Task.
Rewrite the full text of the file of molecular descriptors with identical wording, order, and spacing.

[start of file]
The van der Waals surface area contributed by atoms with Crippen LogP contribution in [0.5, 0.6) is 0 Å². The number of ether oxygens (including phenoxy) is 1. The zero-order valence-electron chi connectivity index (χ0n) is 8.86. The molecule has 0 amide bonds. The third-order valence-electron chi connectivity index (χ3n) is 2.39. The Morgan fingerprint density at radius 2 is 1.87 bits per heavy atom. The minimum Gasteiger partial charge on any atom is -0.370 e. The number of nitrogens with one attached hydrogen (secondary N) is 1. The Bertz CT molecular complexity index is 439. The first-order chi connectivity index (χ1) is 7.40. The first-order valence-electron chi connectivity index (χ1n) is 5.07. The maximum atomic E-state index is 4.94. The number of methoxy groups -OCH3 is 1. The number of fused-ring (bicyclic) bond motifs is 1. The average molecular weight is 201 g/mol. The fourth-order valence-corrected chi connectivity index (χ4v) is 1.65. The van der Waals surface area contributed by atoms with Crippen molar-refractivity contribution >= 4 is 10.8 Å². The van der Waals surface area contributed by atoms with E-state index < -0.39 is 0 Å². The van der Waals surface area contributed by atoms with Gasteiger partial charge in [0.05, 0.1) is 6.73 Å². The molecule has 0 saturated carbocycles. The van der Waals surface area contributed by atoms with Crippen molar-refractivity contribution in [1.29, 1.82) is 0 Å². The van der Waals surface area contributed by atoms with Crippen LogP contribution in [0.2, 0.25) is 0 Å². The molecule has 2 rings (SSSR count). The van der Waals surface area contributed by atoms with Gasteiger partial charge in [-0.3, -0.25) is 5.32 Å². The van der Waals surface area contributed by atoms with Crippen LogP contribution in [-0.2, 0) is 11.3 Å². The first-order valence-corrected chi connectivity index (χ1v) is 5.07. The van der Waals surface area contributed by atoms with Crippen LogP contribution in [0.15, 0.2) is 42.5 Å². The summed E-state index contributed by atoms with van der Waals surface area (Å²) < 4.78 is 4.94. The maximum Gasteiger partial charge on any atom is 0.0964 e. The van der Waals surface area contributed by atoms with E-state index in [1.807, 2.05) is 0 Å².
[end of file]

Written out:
The van der Waals surface area contributed by atoms with Crippen LogP contribution in [0.5, 0.6) is 0 Å². The number of ether oxygens (including phenoxy) is 1. The zero-order valence-electron chi connectivity index (χ0n) is 8.86. The molecule has 0 amide bonds. The third-order valence-electron chi connectivity index (χ3n) is 2.39. The Morgan fingerprint density at radius 2 is 1.87 bits per heavy atom. The minimum Gasteiger partial charge on any atom is -0.370 e. The number of nitrogens with one attached hydrogen (secondary N) is 1. The Bertz CT molecular complexity index is 439. The first-order chi connectivity index (χ1) is 7.40. The first-order valence-electron chi connectivity index (χ1n) is 5.07. The maximum atomic E-state index is 4.94. The number of methoxy groups -OCH3 is 1. The number of fused-ring (bicyclic) bond motifs is 1. The average molecular weight is 201 g/mol. The fourth-order valence-corrected chi connectivity index (χ4v) is 1.65. The van der Waals surface area contributed by atoms with Crippen molar-refractivity contribution >= 4 is 10.8 Å². The van der Waals surface area contributed by atoms with E-state index < -0.39 is 0 Å². The van der Waals surface area contributed by atoms with Gasteiger partial charge in [0.05, 0.1) is 6.73 Å². The molecule has 0 saturated carbocycles. The van der Waals surface area contributed by atoms with Crippen molar-refractivity contribution in [1.29, 1.82) is 0 Å². The van der Waals surface area contributed by atoms with Crippen LogP contribution in [0.2, 0.25) is 0 Å². The molecule has 2 rings (SSSR count). The van der Waals surface area contributed by atoms with Gasteiger partial charge in [-0.3, -0.25) is 5.32 Å². The van der Waals surface area contributed by atoms with Crippen LogP contribution in [-0.2, 0) is 11.3 Å². The first-order valence-corrected chi connectivity index (χ1v) is 5.07. The van der Waals surface area contributed by atoms with Crippen LogP contribution in [0.15, 0.2) is 42.5 Å². The summed E-state index contributed by atoms with van der Waals surface area (Å²) < 4.78 is 4.94. The maximum Gasteiger partial charge on any atom is 0.0964 e. The van der Waals surface area contributed by atoms with E-state index in [1.807, 2.05) is 0 Å².